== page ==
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Intellectual Property Law and Respecting It

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European Single Market refers to the EU as one territory without any internal borders or other regulatory obstacles to the free movement of goods and services. There are extremely significant benefits that the single market brings. Such as; stimulates competition and trade, raises quality, improves efficiency, and helps cut prices. However, Article 17 (ex Article 13) of the Directive on Copyright obliges online platforms to obtain authorisation from rights holders to upload works and, where appropriate, to grant them fair remuneration. Recent development of case law emphasises the need to strike a fair balance between intellectual property rights and other fundamental rights. In theory, balancing of various fundamental rights is not a new concept. On the other hand, in practice, striking a fair balance between intellectual property rights and other fundamental rights is quite a new and problematic issue due to digitalisation, which has created new ways for the copyright holders to produce and distribute their works, but also made it easier for the users to share culture. [footnoteRef:1]The purpose of this essay is to critically evaluate adoption filtering technology strikes the right balance between the enforcement of IP rights and the competing human rights at stake. [1: A ‘’fair balance’’ between intellectual property rights and other fundamental rights?. Leva Kisieliute. Faculty of Law Lund University.]

First of all, EU Copyright Directive one of the most controversial pieces of legislation in the EU’s history. The Directive most substantial and controversial articles are Article 15 and Article 17. Under Article 15 (link tax) news aggregators must pay press publishers licencing fees for reproducing snippets of text from news articles. Moreover, under Article 17 (upload filters) services must pay rightholders based on content licences and takedown, block and filter copyrighted content. However, EU Member States have two years to implement Directive into their domestic law.

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Article 15 means allowing press publishers to require news aggregators like Google News to pay licencing fees for reproducing snippets of text from news articles. There is a specific exception for ‘individual words or very short extracts’ and also for hyperlinks. However, it is not clear what length will be considered ‘very short’ and thereby excluded from the requirement, or how the requirement will work in practice. Notably, Germany and Spain previously attempted to introduce similar legislation at a national level, but both attempts were ultimately unsuccessful. Article 15 applies to online journalistic works, such as literary works, photographs and videos on online news websites. Article 15 does not apply to publications published for scientific or academic purposes. For instance, scientific journals.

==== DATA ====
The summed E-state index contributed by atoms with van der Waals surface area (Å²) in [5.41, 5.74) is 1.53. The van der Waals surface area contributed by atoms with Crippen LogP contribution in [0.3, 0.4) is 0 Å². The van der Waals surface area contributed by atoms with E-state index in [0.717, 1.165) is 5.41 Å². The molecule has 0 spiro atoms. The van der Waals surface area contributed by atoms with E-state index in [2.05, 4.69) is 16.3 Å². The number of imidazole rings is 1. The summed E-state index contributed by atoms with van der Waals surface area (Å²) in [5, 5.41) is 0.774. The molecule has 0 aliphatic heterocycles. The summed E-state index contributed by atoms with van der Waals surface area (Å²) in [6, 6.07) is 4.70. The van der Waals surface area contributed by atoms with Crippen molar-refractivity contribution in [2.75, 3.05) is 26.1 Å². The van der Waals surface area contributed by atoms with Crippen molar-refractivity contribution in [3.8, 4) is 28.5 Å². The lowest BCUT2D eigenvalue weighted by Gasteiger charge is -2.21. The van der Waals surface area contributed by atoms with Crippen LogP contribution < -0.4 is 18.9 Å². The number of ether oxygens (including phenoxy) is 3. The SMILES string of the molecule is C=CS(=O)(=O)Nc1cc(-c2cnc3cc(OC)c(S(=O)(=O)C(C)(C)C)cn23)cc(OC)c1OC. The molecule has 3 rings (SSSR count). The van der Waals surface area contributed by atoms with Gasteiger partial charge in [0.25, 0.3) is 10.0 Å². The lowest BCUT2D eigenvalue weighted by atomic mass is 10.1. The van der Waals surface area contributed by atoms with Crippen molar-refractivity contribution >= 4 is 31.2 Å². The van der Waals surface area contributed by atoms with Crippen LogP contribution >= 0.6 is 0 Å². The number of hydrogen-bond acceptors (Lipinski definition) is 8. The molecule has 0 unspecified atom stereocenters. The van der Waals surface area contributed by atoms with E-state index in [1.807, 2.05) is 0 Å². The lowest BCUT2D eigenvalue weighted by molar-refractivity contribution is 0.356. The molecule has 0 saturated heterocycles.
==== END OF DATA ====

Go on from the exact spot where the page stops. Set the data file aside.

However, in US, there is currently no ‘Link Tax’, but Goldman v Breitbart [footnoteRef:2]posited a need for a link license under US law. 

On the other hand, some giant companies are unwilling to observe Article 15. For example, Google refuses to pay publishers to list their content in Search’s news aggregation. Such as, Google News. Google lists an article’s full headline, hyperlink, image, publisher and a short extract of the piece. It seriously limits the amount it displays. This could reduce the ‘clickability’ of an article and ultimately damage the amount of traffic a digital publisher receives.

Secondly, Article 17 consist of the licensing requirement, the ‘best efforts’ requirement, limited relief for new services and freedom of expression protective provisions. On the other hand, Article 17 would harm innovation and competition by creating barriers to entry. ‘Upload filters’ involve both technological and human resources. However, only big players will be able to afford ‘upload filters’. Lack of competition in the market for ‘upload filters ‘ are Audible Magic and YouTube Content ID.

The legal mechanisms that should be used to achieve a fair balance between copyright and other fundamental rights are contained in a variety of legislative acts. Most importantly, the fundamental rights that have to be balanced are in the Charter of Fundamental Rights.

There are some ways to balance EU law and fundamental rights. Such as, traditional balancing, Internal fundamental-rights balancing and external fundamental-rights balancing.

Firstly traditional balancing, the proposed harmonisation will help to implement the four freedoms of the internal market and relates to compliance with the fundamental principles of law and especially of property, including intellectual property, and freedom of expression and the public interest.[footnoteRef:3] A fair balance of rights and interests between the different categories of rightholders, as well as between the different categories of rightholders and users of protected subject-matter must be safeguarded.[footnoteRef:4] Exceptions and limitations (Article 5), for instance, citation, educational use, incidental reproduction, parody,and panorama. Each exception has specific requirements, designed to ensure balance between rightholder and user, policed by three step test. Closed system of exceptions and limitations; no general fair use exception. [3: European Union Directive (2001/29), Recital 3.] [4: European Union Directive (2001/29), Recital 31.]